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Sandro Rosell
FC Barcelona President
Thursday, July 20, 2017

Op-Ed

This week marks the forty-fifth anniversary of the Six-Day War, the seismic event that has shaped the subsequent history of the Arab-Israeli conflict. The war’s immediate results, Israel’s quick defeat of three Arab armies and its unplanned takeover of territories with large concentrations of Palestinian Arabs, raised issues that are still unresolved today.

Over the decades a widespread misconception has developed that an expansionist Israel “occupied” Palestine in 1967, and that an end to that occupation will bring a just peace to the region. However, what actually happened 45 years ago is entirely different.

In 1967, there was no Palestinian state. The Arab world had rejected two decades earlier the UN’s two-state solution to create an

The rise to power of Islamists in Egypt skewers myths about peace.

As Egyptian voters recently went to the polls in what was their first-ever opportunity to choose a president in a free election, one element was missing from most of the media coverage. There was no gloss of optimism about the way embracing freedom could transform the country or the region.

The reason is obvious. More than a year after the “Arab Spring” protests brought down the regime of Hosni Mubarak as well as dictators in

Fewer (much fewer) than 1% of the Arab prisoners hunger-striking in Israeli prisons are administrative detainees. Almost all were charged, tried and convicted for the most serious offences you can think of.

The media are filled with reports about a protest strike by Palestinian Arab prisoners and their friends. What’s it about?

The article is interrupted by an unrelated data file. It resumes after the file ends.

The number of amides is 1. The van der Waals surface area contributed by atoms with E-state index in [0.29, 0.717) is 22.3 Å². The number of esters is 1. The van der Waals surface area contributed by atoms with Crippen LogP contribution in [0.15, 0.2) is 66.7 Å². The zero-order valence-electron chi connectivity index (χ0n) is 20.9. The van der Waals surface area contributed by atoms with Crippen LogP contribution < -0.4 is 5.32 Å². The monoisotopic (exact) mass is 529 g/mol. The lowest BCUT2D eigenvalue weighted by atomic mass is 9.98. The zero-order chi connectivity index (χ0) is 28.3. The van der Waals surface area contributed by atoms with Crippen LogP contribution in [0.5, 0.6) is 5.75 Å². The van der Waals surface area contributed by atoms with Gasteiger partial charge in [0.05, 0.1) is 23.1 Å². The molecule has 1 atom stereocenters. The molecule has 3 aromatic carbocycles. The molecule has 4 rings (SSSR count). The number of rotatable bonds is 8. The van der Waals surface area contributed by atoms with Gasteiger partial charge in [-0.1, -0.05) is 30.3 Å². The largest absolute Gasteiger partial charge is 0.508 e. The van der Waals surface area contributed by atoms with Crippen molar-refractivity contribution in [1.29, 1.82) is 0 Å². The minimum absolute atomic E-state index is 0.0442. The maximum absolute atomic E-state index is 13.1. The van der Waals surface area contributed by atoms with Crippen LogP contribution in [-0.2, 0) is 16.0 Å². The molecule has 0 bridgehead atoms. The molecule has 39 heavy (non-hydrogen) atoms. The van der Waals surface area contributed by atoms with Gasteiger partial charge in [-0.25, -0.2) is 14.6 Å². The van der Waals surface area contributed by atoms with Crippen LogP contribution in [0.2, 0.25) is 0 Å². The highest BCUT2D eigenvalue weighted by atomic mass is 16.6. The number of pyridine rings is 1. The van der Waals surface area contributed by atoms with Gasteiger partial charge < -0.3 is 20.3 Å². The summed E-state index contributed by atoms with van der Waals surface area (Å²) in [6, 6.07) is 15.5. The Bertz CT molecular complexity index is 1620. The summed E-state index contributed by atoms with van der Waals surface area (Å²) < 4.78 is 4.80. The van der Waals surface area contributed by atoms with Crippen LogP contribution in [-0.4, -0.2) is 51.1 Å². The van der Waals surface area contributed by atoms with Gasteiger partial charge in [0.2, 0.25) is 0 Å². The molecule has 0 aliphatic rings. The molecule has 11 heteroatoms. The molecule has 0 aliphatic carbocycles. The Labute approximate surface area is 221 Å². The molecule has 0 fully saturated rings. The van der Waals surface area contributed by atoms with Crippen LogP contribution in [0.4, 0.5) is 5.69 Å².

Two terms keep coming up in almost every report: the strikers are “unjustly imprisoned” and it’s a “battle for freedom and dignity.” But this is not about justice or

Asked whom they would vote for were the election held today, 61 percent answered Obama, 28 percent Romney, and the rest were undecided. Clearly, Jews are far more pro-Obama than the general population, among whom the two candidates are running neck-and-neck.The question returns every presidential election year: is the Jewish vote up for grabs?

For longer than anyone can remember most American Jews have supported Democratic candidates, and quadrennial Republican hopes to break the trend have remained unfulfilled. The best the Republicans have done in the postwar era was in 1980, when Ronald Reagan captured 39 percent of the Jewish vote. Despite all the talk about his relations with Reverend Wright and his alleged coolness toward Israel, Barack

The crime of sexually abusing a child, including adolescents and teens, is so heinous that the public is immediately shocked and angered. For a number of years, we have read of illicit acts involving Catholic clergy with adolescents and seminarians taking place in a number of countries, including the U.S. The New York Times, to its credit, has been relentless in keeping this situation under examination by its reporters over the years with front page stories devoted to exposing the abuses.

The